New Calls to Reform the Baker Act Following the Arrest of a Six-Year-Old Girl
The arrest of a six-year-old girl with special needs in Jacksonville earlier this month is renewing calls to change Florida's Baker Act.
The child was taken to a behavioral health center for two days and given anti-psychotic medication, without her mother’s consent.
The Baker Act a Florida law allowing emergency mental health services and temporary detention of someone who cannot make decisions about treatment. According to the Baker Act Reporting Center, a project of the College of Behavioral and Community Sciences at the University of South Florida, the number of children involuntarily committed and examined at mental health facilities is increasing, .
On the Florida Roundup, hosts Tom Hudson and Melissa Ross talked about the issue of children and the Baker Act with Tampa Bay Times Reporters Jack Evans and Megan Reeves, and Dr. Angela Mann with the Center for Children’s Rights in Jacksonville.
Here's an excerpt of their conversation:
This transcript has been lightly edited for clarity.
Melissa Ross: Dr. Mann, what do you say when you hear stories about families in crisis using the Baker Act essentially as a Band-Aid?
DR. ANGELA MANN: We've heard countless stories here locally of parents who are on waitlists for long periods of time trying to access mental and behavioral healthcare. And often, kids ending up being Baker Acted while they wait. We've also heard of stories of families who, after a Baker Act or after their child being arrested, are actually giving up their rights to their child and the child ending up in the foster care system, which we know places them at further risk for these kinds of issues.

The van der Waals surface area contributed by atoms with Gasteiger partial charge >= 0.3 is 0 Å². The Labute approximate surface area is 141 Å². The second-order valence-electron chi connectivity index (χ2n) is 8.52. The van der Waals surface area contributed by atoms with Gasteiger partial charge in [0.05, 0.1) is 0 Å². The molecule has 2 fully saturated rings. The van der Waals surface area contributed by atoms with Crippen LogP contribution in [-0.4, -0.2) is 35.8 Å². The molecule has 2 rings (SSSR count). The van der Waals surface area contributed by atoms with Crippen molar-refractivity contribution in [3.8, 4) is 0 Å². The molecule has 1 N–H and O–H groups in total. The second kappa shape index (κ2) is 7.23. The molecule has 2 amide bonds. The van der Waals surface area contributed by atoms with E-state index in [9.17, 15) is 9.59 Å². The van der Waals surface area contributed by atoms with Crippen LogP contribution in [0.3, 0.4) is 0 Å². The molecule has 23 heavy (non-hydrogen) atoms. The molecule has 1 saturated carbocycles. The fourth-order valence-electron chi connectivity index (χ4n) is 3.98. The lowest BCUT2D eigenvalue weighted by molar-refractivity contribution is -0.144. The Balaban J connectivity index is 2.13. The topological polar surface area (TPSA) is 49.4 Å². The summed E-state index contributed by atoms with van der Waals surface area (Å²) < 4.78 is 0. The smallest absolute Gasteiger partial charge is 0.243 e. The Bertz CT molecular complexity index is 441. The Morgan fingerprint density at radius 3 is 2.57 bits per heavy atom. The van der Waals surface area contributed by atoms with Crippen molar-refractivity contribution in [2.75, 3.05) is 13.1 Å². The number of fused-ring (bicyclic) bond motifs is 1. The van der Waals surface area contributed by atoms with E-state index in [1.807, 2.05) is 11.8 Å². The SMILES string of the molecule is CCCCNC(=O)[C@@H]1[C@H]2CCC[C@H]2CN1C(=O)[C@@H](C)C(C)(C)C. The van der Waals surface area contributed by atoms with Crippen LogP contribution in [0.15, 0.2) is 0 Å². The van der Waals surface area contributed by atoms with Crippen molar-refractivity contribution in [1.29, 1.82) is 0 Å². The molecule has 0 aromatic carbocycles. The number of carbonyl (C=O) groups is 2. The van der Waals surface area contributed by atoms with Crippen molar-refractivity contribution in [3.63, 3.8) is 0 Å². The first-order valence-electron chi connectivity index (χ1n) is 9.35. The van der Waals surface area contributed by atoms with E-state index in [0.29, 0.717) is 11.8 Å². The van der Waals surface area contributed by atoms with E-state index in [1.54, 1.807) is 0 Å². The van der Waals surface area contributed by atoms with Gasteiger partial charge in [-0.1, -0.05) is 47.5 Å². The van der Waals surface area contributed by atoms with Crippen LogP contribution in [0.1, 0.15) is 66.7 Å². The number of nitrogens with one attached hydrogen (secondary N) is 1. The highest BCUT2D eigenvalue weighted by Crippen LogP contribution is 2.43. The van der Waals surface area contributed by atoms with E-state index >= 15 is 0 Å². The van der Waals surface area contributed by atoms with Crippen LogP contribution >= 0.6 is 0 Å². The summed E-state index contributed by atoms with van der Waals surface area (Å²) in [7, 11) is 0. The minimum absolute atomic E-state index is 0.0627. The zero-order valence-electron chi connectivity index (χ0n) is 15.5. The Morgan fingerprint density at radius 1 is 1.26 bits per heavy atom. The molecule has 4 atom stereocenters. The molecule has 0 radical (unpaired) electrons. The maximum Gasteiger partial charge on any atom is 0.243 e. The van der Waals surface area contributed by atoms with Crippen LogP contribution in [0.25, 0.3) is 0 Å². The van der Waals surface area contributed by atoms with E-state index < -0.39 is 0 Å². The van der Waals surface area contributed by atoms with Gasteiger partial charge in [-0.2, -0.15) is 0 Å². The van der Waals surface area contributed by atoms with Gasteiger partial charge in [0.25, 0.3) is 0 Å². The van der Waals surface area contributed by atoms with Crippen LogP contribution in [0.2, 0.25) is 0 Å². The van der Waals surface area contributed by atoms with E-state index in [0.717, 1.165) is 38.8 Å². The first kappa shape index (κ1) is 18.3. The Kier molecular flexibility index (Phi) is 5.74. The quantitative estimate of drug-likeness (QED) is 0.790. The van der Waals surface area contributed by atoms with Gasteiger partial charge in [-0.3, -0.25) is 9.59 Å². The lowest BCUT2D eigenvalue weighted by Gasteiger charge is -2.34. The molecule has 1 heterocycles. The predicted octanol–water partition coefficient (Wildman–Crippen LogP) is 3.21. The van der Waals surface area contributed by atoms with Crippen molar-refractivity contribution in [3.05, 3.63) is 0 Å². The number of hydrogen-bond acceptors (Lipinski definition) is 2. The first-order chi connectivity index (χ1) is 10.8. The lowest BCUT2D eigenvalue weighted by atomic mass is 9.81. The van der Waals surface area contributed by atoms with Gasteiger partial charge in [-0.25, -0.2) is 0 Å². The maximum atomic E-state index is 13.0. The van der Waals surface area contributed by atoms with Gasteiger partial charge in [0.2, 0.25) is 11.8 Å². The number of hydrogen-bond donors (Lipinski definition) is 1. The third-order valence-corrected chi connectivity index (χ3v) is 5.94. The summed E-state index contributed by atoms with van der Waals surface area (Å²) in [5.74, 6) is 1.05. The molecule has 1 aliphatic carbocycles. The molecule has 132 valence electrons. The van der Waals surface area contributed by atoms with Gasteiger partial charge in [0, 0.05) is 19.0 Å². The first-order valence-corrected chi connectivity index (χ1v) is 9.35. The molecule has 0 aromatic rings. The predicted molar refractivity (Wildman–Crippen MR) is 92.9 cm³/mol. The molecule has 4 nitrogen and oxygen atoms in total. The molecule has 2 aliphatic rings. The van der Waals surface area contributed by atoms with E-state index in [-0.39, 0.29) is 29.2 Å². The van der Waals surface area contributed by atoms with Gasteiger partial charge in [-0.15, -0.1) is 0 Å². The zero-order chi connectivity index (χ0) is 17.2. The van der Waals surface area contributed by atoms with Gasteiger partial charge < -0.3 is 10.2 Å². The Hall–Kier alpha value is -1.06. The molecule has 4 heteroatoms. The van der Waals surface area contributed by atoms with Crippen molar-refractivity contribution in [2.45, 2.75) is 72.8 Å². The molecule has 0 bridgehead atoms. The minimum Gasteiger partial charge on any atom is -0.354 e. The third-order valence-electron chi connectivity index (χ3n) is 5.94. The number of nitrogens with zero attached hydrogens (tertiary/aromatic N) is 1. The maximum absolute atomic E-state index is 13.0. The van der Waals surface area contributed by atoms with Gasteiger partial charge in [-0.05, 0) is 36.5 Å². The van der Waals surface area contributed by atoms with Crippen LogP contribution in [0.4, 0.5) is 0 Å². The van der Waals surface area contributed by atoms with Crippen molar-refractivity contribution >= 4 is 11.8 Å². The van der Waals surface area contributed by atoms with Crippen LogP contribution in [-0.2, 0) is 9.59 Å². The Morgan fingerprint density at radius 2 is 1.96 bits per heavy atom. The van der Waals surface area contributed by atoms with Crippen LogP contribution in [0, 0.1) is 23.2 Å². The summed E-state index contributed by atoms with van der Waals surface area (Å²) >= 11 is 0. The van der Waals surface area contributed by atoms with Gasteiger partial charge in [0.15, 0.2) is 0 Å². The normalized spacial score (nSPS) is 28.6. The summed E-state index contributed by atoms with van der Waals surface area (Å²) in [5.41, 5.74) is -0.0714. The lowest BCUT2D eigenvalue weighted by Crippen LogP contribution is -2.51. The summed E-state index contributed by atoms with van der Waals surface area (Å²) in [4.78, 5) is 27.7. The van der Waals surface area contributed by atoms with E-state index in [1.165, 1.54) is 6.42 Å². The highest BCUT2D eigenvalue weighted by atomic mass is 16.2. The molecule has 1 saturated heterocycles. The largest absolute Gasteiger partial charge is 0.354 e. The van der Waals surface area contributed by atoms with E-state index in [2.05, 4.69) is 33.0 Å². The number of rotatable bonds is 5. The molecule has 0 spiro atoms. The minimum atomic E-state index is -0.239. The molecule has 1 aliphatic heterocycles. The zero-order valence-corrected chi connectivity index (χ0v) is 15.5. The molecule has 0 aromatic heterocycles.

Tom Hudson: Megan Reeves and Jack Evans, reporters for the Tampa Bay Times, what did your reporting find as it relates to children in Florida who are subject to the Baker Act? In other words, is there a danger to himself? Is it a danger to others? What is it that's being exercised there?
MEGAN REEVES: I want to point out that Jack and I solely focused on school. We didn't necessarily look into how children, in general, are being placed with the Baker Act, but specifically in schools. And I would agree, you know, that mental health services are not as available in schools as I think that they probably should be. I think the Baker Act should be something that's a last resort, but it's kind of become the only resort. That’s something that Jack and I often say because it just seems that intermediary services are not really available to kids. So, you have teachers who might get overwhelmed in their classroom.
Like Jack said, there might be a student who has autism or another disability, and they have what they often call meltdowns. That's behavior that that really is normal for them. And sometimes even coping mechanisms that are misunderstood by people who are not qualified in classrooms to help those children. And then the reaction is to immediately call an officer to the room. The officers, you know, their job, his or her job is to protect that school and keep it safe. I think in that kind of split-second decision, they're thinking 'We need to get this child out of the classroom. They're disrupting the classroom. The Baker Act is a good solution.'